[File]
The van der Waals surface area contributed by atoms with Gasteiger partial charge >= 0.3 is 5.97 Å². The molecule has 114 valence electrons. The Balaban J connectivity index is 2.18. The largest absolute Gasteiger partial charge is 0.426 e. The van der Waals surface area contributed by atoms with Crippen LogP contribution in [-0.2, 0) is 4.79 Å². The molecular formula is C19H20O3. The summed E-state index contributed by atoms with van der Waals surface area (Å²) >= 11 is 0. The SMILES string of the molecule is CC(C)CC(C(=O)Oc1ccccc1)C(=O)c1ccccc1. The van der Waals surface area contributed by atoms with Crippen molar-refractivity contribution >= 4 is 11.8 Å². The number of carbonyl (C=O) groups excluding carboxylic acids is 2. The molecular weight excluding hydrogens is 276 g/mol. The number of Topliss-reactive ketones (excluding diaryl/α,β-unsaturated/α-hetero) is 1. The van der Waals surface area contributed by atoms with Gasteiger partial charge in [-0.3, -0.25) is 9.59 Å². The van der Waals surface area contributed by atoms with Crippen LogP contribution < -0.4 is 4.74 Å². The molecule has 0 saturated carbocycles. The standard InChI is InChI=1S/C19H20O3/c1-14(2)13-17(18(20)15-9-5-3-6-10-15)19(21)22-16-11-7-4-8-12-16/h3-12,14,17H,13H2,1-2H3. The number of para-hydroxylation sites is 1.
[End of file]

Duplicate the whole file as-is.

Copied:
The van der Waals surface area contributed by atoms with Gasteiger partial charge >= 0.3 is 5.97 Å². The molecule has 114 valence electrons. The Balaban J connectivity index is 2.18. The largest absolute Gasteiger partial charge is 0.426 e. The van der Waals surface area contributed by atoms with Crippen LogP contribution in [-0.2, 0) is 4.79 Å². The molecular formula is C19H20O3. The summed E-state index contributed by atoms with van der Waals surface area (Å²) >= 11 is 0. The SMILES string of the molecule is CC(C)CC(C(=O)Oc1ccccc1)C(=O)c1ccccc1. The van der Waals surface area contributed by atoms with Crippen molar-refractivity contribution >= 4 is 11.8 Å². The number of carbonyl (C=O) groups excluding carboxylic acids is 2. The molecular weight excluding hydrogens is 276 g/mol. The number of Topliss-reactive ketones (excluding diaryl/α,β-unsaturated/α-hetero) is 1. The van der Waals surface area contributed by atoms with Gasteiger partial charge in [-0.3, -0.25) is 9.59 Å². The van der Waals surface area contributed by atoms with Crippen LogP contribution < -0.4 is 4.74 Å². The molecule has 0 saturated carbocycles. The standard InChI is InChI=1S/C19H20O3/c1-14(2)13-17(18(20)15-9-5-3-6-10-15)19(21)22-16-11-7-4-8-12-16/h3-12,14,17H,13H2,1-2H3. The number of para-hydroxylation sites is 1.